It’s the start of your first IRONMAN, you’re lined up with your wetsuit zipped, swim cap on, nervously checking goggles for the tenth time. The throngs of people around you waiting for the gun to signal the rolling start are doing the same: swinging arms, stretching, hopping up and down. The energy is palpable. Even experienced triathletes will find heart rates elevated and hormones firing in anticipation.
For many, the swim is the scariest part of the day. I hear over and over, “If I can just get through the swim, I’ll be fine.” As a coach, I want my athletes to be confident in their ability to not just get through the swim, but to limit the excessive emotional and physical stress to save reserves for the rest of the day. Poise, self-assurance, and buoyancy should rule the swim.
As someone who learned to competitively swim as an adult, I’ve stood in the shoes of the petrified IRONMAN athlete, contemplating a sea of floating people, and moved on to top age group swim results with much less stress. It’s a process of work that involves many layers from form and technique to swim fitness and confidence. There isn’t a magic pill that can get you from point A to point B, but there are focus points every new and experienced swimmer should consider.
I asked one of my athletes, Karen Burbella, a former Division I swimmer and holder of the fastest female swim split at the USAT Nationals in 2015, what she thought were the three most important things for a swimmer to consider when working on swim efficiency. She summarized them as head position, body position, and ankle flexibility.
Many triathletes lift their heads too high when breathing, and this action causes the hips to sink. Breathing should be a tilt of the chin with one goggle out of the water and one goggle under water.
Triathletes spend way too much time looking forward, keeping an eye on the buoy instead of making a deliberate movement to sight and then turning eyes and head back down. Sight every 8 to 10 strokes, then focus on your body position. This can be practiced in the pool by selecting a spot to sight before you begin. Make a quick, efficient lift of the eyes, find the target and then go back to proper form, looking to the bottom of the pool.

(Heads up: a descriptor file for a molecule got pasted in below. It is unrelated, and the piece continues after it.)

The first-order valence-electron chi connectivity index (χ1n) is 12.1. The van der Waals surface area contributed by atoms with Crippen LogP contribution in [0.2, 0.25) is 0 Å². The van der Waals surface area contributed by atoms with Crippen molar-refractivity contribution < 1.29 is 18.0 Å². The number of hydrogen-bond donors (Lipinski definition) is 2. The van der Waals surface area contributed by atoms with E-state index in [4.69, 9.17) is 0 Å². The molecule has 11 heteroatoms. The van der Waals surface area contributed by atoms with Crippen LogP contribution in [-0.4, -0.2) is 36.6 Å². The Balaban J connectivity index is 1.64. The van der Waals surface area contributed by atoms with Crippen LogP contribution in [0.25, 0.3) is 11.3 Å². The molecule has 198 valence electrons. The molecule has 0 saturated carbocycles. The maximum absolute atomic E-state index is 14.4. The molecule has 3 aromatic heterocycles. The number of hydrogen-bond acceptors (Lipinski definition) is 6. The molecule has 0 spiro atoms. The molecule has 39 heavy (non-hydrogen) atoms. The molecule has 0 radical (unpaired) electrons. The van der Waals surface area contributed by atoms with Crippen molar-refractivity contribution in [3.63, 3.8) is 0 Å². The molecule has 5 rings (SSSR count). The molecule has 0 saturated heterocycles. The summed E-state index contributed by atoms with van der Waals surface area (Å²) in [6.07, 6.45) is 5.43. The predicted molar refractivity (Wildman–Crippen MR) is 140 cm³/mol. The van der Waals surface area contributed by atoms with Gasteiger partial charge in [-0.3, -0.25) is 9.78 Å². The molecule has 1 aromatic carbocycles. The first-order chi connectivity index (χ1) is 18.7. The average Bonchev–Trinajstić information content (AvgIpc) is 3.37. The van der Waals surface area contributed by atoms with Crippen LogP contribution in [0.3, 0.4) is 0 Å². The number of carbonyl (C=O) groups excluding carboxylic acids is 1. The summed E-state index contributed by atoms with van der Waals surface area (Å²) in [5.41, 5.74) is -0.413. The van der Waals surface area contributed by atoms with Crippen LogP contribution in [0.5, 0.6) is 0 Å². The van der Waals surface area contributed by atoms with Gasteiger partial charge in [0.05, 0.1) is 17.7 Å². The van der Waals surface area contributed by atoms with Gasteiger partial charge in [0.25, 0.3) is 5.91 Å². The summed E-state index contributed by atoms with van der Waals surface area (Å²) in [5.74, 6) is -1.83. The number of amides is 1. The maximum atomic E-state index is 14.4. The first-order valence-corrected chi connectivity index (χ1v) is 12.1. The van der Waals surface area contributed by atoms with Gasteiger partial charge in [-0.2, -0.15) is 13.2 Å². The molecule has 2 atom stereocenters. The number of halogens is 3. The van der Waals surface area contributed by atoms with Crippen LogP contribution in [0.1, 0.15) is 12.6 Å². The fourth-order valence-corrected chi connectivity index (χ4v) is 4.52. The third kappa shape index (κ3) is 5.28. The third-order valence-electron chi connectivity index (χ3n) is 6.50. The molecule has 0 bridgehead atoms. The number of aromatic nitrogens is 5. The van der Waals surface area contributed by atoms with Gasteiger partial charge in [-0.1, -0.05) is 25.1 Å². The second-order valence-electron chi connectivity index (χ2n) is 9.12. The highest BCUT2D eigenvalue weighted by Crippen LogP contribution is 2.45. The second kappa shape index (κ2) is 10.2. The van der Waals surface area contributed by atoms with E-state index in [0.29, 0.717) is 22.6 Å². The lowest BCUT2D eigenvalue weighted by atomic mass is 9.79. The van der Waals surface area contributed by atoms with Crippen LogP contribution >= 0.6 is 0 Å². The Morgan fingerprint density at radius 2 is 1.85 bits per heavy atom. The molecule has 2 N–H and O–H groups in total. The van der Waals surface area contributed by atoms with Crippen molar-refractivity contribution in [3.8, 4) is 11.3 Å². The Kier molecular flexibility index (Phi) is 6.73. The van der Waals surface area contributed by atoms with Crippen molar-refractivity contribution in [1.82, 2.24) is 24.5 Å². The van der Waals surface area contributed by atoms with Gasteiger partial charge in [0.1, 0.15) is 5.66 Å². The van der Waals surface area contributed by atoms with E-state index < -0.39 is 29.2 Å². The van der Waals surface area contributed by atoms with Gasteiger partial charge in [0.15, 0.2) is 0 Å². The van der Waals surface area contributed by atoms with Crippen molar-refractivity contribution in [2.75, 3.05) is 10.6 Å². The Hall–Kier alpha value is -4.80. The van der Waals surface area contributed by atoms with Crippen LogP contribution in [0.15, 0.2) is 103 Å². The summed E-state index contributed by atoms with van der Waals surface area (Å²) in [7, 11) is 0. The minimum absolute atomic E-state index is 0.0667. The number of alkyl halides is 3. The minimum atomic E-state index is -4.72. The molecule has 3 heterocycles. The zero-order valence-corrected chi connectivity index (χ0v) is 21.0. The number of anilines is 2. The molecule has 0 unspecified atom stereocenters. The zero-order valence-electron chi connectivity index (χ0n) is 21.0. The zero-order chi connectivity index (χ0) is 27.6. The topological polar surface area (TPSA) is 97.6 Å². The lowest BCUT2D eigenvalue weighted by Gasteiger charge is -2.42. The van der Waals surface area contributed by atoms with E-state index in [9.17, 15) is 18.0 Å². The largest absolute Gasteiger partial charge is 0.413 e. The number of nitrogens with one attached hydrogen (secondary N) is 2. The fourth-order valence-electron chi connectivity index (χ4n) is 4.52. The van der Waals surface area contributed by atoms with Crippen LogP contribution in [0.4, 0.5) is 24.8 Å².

While doing sight practice, try breathing every other, 3rd, 4th and 5th strokes. Don’t fall into the trap of staring at the feet of the person in front of you for the entire swim practice. This can lead to a habitual lift of the head. Looking to the bottom of the pool allows for better balance because the head weight is carried further from the fulcrum. You’ll also get better arm movement because the neck can restrict shoulder movement when it is tight.
Body position is essential to every aspect of swimming. The spine is connected in three areas: the head, ribs and hips. Think about how these three pieces align and lengthen the spine. Swim ‘long’. Outside of the pool, this can mean yoga, core work, and general posture changes.
In the pool, Karen recommends side-kicking drills. On your side, practice breathing by turning the head just enough to get air, while holding body position. Hold the underwater arm up against your ear, lightly scull with that hand and keep the other arm alongside the body. Roll your head to breathe, keeping half of the head submerged. Fins can assist in this, or a kickboard held by the underwater arm.
If you kick with your feet flexed (dorsiflexion), you will go backwards. In this situation, kicking is a hindrance to the swimmer. Two of the major muscle groups in the ankle are the dorsiflexors and the plantarflexors. The dorsiflexors, primarily your tibialis anterior, raise the ankle in an upward direction while the plantar flexors, primarily your calf muscles, point the ankle in the downward direction. Both are important.
Foam rolling the calves, pointing and flexing the feet using stretch bands, performing heel raises and drops on a stair and using a wobble board or balance board to stand at an angle in dorsiflexion are all good ways to focus on and develop mobility and range in the ankles. Using fins and being mindful of the range of motion in your ankles can allow you to work on this skill while you swim.
Adult triathletes have plenty to work on when becoming more efficient and faster swimmers. Keep the amount of ‘new’ things to a minimum and focus on the basics. Remember, often it isn’t your fitness that is holding you back, it is your form and efficiency. Take the time to learn the right way to swim, and your race day results will reflect your efforts.